The Stalinist plague has even passed over the field of social legislation, in which Russia once stood proudly at the head of all nations, no matter how progressive, democratic or powerful. Capital punishment, for example, always an abomination to socialists, admissible only in such emergencies as a civil war would constitute, has not only been preserved, but extended to cover a multitude of offenses – extended, it is hard to believe! even to offending miners of the age of 12. The new law on abortion is another of Stalin’s heinous reversals of the policy and spirit of the great revolution, a reversal which even some of the professional “Friends” of the Soviet bureaucracy found it difficult to swallow.
Party and Soviet democracy are the dimmest memories. Woe to him who, remembering the Lenin epoch, dares to rise to his feet in criticism of the bureaucracy, and its newly-dubbed Marshals! Party congresses are held or not, as the officials decree; and if held, they are like circus parades in which the performers go listlessly through their prepared acts. In Scriptures, mall at least proposes, even if God disposes, in the Soviet Union, Stalin alone proposes and disposes. The elite of the struggle against czarism, of the revolution, of the civil war, organized into the once admirable Communist party, has been dissolved into a doughy mass, out of which the bureaucratic yeast brings to the top only the careerist, the sycophant and toady, the place-hunter on the make. The Old Bolsheviks, who really symbolized and incarnated the authentic socialist revolution? Remorselessly, with that rudeness and disloyalty for which Lenin excoriated him, Stalin has cut them down, and with them the flower of the revolution. The Society of Old Bolsheviks – dissolved. The League of Red Partisans (militants of the civil war period) – dissolved, League of Former Political Prisoners – dissolved. Young Communist League – dissolved, and replaced by a “non-party” organization forbidden to engage in politics. Lenin’s collaborators, for twenty years or more, all of them without exception – dissolved by the unspeakable cruelties of Stalin’s prison regime or by moral disembowelment into groveling capitulators or by the classless bullets of a socialist firing squad.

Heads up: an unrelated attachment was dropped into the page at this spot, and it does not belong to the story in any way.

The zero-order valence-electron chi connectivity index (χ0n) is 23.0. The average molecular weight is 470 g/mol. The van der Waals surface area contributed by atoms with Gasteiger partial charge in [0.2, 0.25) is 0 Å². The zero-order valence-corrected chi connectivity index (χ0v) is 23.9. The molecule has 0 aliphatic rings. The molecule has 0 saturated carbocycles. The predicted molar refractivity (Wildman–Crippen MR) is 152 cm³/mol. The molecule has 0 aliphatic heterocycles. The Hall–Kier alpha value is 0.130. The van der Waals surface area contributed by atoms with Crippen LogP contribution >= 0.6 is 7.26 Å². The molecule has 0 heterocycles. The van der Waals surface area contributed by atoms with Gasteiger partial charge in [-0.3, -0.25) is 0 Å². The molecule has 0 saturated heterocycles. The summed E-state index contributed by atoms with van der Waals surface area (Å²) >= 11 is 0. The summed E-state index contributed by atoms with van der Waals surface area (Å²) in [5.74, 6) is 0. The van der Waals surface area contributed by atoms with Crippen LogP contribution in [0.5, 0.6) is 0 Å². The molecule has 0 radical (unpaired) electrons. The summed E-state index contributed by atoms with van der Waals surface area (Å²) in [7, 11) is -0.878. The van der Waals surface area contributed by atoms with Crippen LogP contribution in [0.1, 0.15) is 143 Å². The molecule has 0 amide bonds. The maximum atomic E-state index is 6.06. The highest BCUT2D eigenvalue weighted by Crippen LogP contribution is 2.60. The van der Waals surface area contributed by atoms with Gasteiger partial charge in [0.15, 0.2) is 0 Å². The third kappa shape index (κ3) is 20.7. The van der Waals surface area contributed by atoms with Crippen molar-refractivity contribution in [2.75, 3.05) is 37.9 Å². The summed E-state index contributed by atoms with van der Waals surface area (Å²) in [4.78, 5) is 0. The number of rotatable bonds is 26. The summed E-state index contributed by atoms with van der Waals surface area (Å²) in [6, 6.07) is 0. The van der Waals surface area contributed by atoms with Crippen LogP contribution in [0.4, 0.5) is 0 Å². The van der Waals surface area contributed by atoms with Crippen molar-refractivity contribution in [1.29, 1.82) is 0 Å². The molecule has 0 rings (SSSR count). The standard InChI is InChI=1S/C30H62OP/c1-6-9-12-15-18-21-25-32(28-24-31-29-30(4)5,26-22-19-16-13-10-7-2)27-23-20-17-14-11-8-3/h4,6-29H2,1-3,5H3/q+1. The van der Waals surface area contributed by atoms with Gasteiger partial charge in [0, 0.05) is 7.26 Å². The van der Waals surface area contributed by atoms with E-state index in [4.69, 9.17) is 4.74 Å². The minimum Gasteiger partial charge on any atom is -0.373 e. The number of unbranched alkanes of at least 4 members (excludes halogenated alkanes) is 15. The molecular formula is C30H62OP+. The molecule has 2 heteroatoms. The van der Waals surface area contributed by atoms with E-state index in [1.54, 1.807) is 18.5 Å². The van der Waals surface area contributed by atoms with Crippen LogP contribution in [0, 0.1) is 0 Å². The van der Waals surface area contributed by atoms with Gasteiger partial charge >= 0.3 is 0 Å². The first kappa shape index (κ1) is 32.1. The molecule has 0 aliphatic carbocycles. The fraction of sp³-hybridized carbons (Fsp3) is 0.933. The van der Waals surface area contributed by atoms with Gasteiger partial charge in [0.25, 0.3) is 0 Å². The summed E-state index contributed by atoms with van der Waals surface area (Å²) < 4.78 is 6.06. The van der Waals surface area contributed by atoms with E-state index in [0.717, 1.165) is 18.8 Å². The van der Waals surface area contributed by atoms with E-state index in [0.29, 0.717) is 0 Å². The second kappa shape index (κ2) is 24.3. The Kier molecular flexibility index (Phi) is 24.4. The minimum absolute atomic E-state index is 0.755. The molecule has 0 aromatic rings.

This is the record of the other side of the balance sheet, the record made by the Stalinist bureaucracy, the liquidators of the socialist revolution. The economic foundations of that revolution still remain, not intact, it is true, and overgrown with weeds and poisonous fungi. But the bureaucratic structure set down upon that foundation threatens to crush it entirely. If it is to be saved, the bureaucracy must be overthrown, just as a reactionary officialdom must be removed from control of a trade union if that organization is to survive and flourish as a genuine labor body.
This necessarily brief survey can lead to pessimistic conclusions only one who has never been deeply associated with the proletarian movement or who has never understood it. Big Bill Haywood called the Russian Revolution the biggest general strike in history. In a sense, he was right. Sometimes, strikes are temporarily defeated, and with them the trade unions. Sometimes, the latter are wiped out for a time, either because of the superiority of the capitalists’ forces, or because of a weakness of the union deriving from erroneous policy, incompetent or treacherous leadership. How stupid and dilettante it would be, then, to conclude, for example, that there is no point in attempting to organize the steel workers into unions because it was tried in 1919 without immediate success.
And the Russian Revolution cannot even be compared with, let us say, the great steel workers’ strike of 1919. The latter was defeated; it failed. The former has neither been defeated nor failed. It is still, we are profoundly convinced, filled with life, potentialities, resources that merely need touching off to re-assert themselves. The revolutionary socialist cannot be like those who thought the problem was all at once settled the day the Bolsheviks took power. The key to the solution of the problem lies, for us, in the extension of the revolution throughout the capitalist world. Its triumph means the real triumph of the Russian revolution, the basic answer to the problems besetting it. There is no other way.
Last updated on 17.4.2005